Calling Israel a liberal democracy has long been problematic due to its policies towards the Palestinians under occupation. The Israeli government has enacted a series of laws and policies over the last few years making it increasingly less liberal also within its actual borders. The most well-known example is the Jewish Nation State law from 2018 which deepens the Jewish character of the state, thus weakening the rights of non-Jews (approximately 20 % of the population). Other examples include limitation on use of critical material in education, and tighter control on NGOs. Netanyahu has thus far been unable to pass a law granting himself immunity from persecution but depending on how the upcoming Israeli elections go such a law may be around the corner.

For this specific case the most relevant example of an illiberal turn is a 2017 law which allows the state to deny entry for supporters of the BDS (Boycott, Divestment, Sanctions) movement. It was this law that was used to bar entry for Omar and Tlaib.

For populists such as Trump neither long-term thinking nor such ironies matter. Politics is about firing up the base and attacking opponents. For this purpose, Tlaib and Omar are perfect targets.

A mainstreaming of leftist criticism of Israel in the US

Rashida Tlaib and Ilhan Omar might be the most vocal critics of Israel within the US congress, but they are not alone. Rising star in the Democratic party Alexandria Ocasio-Cortez is obviously worth mentioning here. Taken together these three represent the young, vibrant and radical wing of the party. Were it only them this could be seen as a fringe issue on the left. While there is nothing to indicate that the majority of Democrats are going to support sanctions against Israel at any point in the future there are clear indications that open critique of Israel is becoming far more mainstream. It might be no surprise that the most leftwing Democratic presidential frontrunners, Elizabeth Warren and Bernie Sanders, have been critical of Israel, but also far more moderate Pete Buttigieg has stated that if Israel annexes the West Bank then he would end US aid to Israel.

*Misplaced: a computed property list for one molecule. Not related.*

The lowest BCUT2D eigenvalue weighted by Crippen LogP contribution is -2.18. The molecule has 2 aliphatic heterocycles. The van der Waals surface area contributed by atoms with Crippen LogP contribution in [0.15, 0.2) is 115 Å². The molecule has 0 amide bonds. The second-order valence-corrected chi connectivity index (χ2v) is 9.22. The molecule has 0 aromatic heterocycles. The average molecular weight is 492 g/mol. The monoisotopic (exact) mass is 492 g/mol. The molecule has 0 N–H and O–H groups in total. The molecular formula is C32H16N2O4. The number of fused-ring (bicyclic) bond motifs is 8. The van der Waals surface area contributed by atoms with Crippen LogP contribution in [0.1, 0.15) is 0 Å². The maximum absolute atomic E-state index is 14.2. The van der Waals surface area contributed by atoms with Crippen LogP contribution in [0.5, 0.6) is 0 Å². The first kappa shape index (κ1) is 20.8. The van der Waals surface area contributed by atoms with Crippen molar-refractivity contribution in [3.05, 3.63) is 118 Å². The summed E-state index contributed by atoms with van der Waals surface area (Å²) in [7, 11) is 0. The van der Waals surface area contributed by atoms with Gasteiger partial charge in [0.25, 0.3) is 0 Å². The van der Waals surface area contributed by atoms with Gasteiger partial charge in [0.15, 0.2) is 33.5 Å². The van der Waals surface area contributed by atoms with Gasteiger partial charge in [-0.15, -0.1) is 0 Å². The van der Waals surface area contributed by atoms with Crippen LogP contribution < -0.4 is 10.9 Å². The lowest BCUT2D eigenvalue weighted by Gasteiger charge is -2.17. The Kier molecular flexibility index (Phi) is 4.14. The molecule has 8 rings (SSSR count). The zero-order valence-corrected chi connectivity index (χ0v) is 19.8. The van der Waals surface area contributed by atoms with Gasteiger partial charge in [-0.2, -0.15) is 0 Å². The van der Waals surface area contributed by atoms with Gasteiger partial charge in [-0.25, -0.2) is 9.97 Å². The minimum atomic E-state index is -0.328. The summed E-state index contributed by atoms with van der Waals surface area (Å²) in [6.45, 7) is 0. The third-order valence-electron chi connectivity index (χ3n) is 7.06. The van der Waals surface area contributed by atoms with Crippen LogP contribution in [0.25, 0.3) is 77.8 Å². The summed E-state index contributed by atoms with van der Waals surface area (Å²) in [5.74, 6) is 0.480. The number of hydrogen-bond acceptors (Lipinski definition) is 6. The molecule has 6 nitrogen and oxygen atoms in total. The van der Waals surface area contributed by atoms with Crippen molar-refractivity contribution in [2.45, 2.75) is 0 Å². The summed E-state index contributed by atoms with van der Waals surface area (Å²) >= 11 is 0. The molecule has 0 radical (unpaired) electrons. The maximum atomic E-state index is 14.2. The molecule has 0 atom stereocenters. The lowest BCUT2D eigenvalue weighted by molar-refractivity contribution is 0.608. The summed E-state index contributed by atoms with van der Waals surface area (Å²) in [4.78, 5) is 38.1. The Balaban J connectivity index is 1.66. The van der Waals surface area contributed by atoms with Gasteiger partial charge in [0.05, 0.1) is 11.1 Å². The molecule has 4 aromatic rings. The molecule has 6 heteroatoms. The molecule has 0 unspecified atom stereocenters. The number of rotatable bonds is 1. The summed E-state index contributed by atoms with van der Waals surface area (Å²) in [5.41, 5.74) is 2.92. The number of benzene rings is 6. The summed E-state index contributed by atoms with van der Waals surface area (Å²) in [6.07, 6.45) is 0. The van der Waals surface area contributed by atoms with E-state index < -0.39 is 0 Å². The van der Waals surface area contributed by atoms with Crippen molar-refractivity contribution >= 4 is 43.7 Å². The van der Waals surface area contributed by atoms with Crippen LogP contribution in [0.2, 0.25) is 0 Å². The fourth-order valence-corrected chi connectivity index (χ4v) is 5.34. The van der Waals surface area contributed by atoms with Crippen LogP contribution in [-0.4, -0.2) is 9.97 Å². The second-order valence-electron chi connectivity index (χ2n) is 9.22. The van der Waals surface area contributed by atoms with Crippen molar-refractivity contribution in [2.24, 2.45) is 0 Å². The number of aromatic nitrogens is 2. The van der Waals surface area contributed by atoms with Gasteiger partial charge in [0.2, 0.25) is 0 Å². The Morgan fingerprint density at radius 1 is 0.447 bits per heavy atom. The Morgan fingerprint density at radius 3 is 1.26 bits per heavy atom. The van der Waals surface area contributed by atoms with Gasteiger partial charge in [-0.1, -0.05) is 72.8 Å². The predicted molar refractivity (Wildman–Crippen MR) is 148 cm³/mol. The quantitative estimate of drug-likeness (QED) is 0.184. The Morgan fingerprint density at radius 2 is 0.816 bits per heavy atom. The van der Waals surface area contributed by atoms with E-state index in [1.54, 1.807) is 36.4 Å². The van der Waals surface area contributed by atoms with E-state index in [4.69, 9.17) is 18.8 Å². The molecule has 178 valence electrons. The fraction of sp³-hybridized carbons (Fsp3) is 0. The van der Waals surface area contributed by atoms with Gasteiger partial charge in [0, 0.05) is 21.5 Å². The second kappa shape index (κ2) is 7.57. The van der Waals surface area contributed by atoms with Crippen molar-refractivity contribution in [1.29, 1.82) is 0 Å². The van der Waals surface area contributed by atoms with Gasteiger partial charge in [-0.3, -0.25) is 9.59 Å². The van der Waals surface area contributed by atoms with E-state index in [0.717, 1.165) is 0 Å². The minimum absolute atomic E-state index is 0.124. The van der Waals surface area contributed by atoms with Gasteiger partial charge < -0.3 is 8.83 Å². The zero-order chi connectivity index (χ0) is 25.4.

The rise of pro-Israel but anti-occupation groups such as IfNotNow and JStreet represent an increasing push for ending the Israeli occupation of the Palestinian territories from US civil society. While these groups in no way can compare to AIPAC in terms of size and influence they show that there is a growing counter-structure to the established pro-Israeli organizations.

While Israel already had a law in place allowing the state to bar entry to the congresswomen based on their political views, Israel had initially stated that they would be permitted to enter. In the end it was Trump who pressured Netanyahu into denying the congresswomen entry. For Trump this was clearly domestic politics. For Netanyahu this was a way to please his benefactor. As long as both Trump and Netanyahu remain in office this might be good for the US-Israeli relationship. In the long term, however, this is damaging to the same relationship. It is for this very reason that criticism of Israel’s decision came from the largest pro-Israeli lobby group, AIPAC.

There is also a deep irony here that is worth mentioning: President Trump first asked congresswoman Rashida Tlaib, of Palestinian descent, to “go back” to her home country and then demanded that Israel should refuse her entry. It should be needless to say that these are contradictory calls.

For populists such as Trump neither long-term thinking nor such ironies matter. Politics is about firing up the base and attacking opponents. For this purpose, Tlaib and Omar are perfect targets.